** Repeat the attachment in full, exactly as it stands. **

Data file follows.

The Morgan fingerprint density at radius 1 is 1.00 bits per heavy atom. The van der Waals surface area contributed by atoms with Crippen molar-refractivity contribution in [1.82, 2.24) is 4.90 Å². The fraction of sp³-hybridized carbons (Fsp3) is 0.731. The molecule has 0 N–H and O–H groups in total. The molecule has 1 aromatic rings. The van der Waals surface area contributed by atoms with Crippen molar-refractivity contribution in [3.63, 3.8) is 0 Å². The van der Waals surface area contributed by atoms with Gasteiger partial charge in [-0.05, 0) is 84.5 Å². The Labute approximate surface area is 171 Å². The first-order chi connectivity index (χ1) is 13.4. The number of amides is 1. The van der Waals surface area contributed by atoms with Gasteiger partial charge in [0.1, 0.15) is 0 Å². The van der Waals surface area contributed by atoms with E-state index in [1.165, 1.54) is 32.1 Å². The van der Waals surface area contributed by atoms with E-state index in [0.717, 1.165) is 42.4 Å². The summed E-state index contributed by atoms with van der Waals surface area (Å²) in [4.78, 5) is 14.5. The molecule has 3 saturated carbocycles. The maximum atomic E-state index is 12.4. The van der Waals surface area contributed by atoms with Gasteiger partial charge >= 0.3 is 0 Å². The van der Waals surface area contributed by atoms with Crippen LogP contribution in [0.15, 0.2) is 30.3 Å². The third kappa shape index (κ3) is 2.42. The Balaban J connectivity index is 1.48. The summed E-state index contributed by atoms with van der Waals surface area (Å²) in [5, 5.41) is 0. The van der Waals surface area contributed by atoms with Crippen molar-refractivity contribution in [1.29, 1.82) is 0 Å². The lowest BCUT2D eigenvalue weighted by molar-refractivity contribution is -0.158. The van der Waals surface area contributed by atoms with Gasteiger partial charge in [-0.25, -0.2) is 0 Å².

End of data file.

The Morgan fingerprint density at radius 1 is 1.00 bits per heavy atom. The van der Waals surface area contributed by atoms with Crippen molar-refractivity contribution in [1.82, 2.24) is 4.90 Å². The fraction of sp³-hybridized carbons (Fsp3) is 0.731. The molecule has 0 N–H and O–H groups in total. The molecule has 1 aromatic rings. The van der Waals surface area contributed by atoms with Crippen molar-refractivity contribution in [3.63, 3.8) is 0 Å². The van der Waals surface area contributed by atoms with Gasteiger partial charge in [-0.05, 0) is 84.5 Å². The Labute approximate surface area is 171 Å². The first-order chi connectivity index (χ1) is 13.4. The number of amides is 1. The van der Waals surface area contributed by atoms with Gasteiger partial charge in [0.1, 0.15) is 0 Å². The van der Waals surface area contributed by atoms with E-state index in [1.165, 1.54) is 32.1 Å². The van der Waals surface area contributed by atoms with E-state index in [0.717, 1.165) is 42.4 Å². The summed E-state index contributed by atoms with van der Waals surface area (Å²) in [4.78, 5) is 14.5. The molecule has 3 saturated carbocycles. The maximum atomic E-state index is 12.4. The van der Waals surface area contributed by atoms with Gasteiger partial charge >= 0.3 is 0 Å². The van der Waals surface area contributed by atoms with Crippen LogP contribution in [0.15, 0.2) is 30.3 Å². The third kappa shape index (κ3) is 2.42. The Balaban J connectivity index is 1.48. The summed E-state index contributed by atoms with van der Waals surface area (Å²) in [5, 5.41) is 0. The van der Waals surface area contributed by atoms with Crippen molar-refractivity contribution in [1.29, 1.82) is 0 Å². The lowest BCUT2D eigenvalue weighted by molar-refractivity contribution is -0.158. The van der Waals surface area contributed by atoms with Gasteiger partial charge in [-0.25, -0.2) is 0 Å².